So would I be able to have one loop cool the cpu, northbride, and southbride while i have the other loop cooling the gpu(s)

http://www.overclockers.com/forums/showthread.php?t=600...

That seems to be the system I want to go for (cooling part)
You guys have any suggestions for the parts that I will need/comments on the idea?
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a b K Overclocking
May 19, 2010 4:29:22 PM

This is a matter of opinion. The cube case will have more options for mounting radiators, hardware and fans, however, in the long run it will cost you alot more money. A case like this should be able to support anything you can throw at it. Just remember, if you read the stated dimensions the case is rather large: be sure you can fit this in your room. A large case like the 1200 (or preferably other cases with more mounting options) are usually cheaper in the long run and are more than adequate for all but the most extreme systems. They also have the added benefit of being slightly more portable and easier to work on.

One thing i'd like to note.. cases are normally steel for a reason. someone stop me if this isn't completely accurate: A metal case acts as a ground, preventing static electricity from discharging inside of your case. This also provides an area for you to ground yourself (by touching the case) before you touch your components. An acrylic case provides no such grounding so you will need to be more carefull when handling your parts. I read about that years ago.. and have been following that mantra thus far.

I'm just about to get started with watercooling myself, except that I've been reading articles about it for years (what can I say, I love tech.) I asked for an opinion recently on how much radiator real estate I would need for a non-overclocked i7 and 470/480 (and for sli) and I was quoted a minimum of a 2x120 radiator for the cpu, 2x120 radiator for the gpu (or seperate loops 2x120 for cpu and 3x120 for gpus if you SLI.) Keep in mind that I wasn't planning on overclocking so adding another slot to those estimates might be more on target for you.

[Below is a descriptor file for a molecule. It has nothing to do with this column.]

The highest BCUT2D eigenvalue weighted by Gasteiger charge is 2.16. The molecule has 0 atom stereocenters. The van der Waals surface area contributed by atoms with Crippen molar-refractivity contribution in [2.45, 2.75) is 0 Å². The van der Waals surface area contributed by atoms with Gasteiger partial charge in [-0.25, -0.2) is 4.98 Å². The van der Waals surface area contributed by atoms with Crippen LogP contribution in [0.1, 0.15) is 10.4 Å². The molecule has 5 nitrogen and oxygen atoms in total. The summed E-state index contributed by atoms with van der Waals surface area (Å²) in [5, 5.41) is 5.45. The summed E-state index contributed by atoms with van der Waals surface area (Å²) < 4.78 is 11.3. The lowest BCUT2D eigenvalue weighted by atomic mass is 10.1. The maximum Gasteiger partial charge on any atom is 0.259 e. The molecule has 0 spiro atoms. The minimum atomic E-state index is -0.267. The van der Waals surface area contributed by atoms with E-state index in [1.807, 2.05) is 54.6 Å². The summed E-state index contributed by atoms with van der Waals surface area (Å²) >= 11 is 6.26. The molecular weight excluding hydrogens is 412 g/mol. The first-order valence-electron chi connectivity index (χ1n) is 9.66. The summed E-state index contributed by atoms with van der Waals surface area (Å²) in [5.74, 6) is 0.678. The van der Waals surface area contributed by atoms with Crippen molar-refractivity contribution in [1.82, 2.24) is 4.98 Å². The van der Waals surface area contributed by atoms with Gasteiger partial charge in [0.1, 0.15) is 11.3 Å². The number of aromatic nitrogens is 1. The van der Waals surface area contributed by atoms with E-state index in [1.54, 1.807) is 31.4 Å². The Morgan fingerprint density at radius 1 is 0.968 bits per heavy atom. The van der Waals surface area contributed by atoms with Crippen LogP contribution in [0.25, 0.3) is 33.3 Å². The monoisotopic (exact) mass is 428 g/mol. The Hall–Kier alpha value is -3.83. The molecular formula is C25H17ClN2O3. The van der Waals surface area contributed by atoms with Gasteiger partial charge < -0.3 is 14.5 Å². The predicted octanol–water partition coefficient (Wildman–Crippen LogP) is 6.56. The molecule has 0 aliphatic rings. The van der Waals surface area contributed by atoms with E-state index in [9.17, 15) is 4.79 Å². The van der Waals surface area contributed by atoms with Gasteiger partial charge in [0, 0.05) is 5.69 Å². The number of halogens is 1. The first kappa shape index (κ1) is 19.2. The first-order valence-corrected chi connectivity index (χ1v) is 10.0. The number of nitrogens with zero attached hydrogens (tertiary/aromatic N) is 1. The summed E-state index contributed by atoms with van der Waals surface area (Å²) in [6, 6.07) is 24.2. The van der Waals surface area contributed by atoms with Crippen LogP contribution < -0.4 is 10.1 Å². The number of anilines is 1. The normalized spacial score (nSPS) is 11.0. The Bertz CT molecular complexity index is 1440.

One thing you might want to look up is how different radiators perform with different fans. I've seen a few charts that might help you.. search the forums and you'll probably find them or links to sites which might have them.

A few stores which I've been to which seem to carry a decent selection of fans, radiators, tubing and accessories:

www.dangerden.com
www.newegg.com (more limited, but I love how they do business)
www.xoxide.com (I've dealt with them before, not quite newegg but I had no issues.)
www.frozencpu.com (Huge selection)

-------------

Lastly, do a google search for watercooling forums (that specialize in this subject) you will find more articles that will help you in this quest. This forum was a good starting place.. however you will find more of what you want to know elsewhere. Do follow the links posted in the sticky though.. very good information.
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May 19, 2010 7:10:37 PM

also with acrylic cases i have read somewhere on toms that it doesnt provide i ground for your speakers if you are looking at a good sound system. i chose it because steel is just bad ass =P you can drill it and make your own mounts if you needed to. the next computer im going to build is going to have the amd 6 core 3.2ghz cpu with cross fire GPUs i dunno which ones but i already have almost everything i need to do it...its just a matter of the wife letting me >.>

all i gotta do for this is drill a few holes on the right side of my case for a 3x or even 4x 120mm rad + fans. the setup is gonna be like...side of case > 1/2 inch stand offs for air flow > fan > radiator =D

if you've got the money dude then get a case that offers all the options you need to upgrade in the future. still would recommend the coolermaster HAF 932 >.>
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a b K Overclocking
May 19, 2010 8:29:20 PM

You can drill aluminum, plastic and plexiglass as well. On my first case I had to cut an 80mm fan hole in the side window, above the processor fan.

i4yue, are you planning on drilling just mounting holes, or 120mm holes for the fans as well. If the prior then I tend to agree. If you are planning on drilling fan holes then I'm not sure what the point would be as the setup would seem to be less efficient than a flush mount. Do tell.
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May 19, 2010 8:54:02 PM

im wanting to get a 4x 120mm radiator for my watercooling loop when i start crossfiring my GPUs but theres no where to mount the radiator and fans that will provide good airflow sooo ive decided to just mount it on the side of my case.

its going to be just like this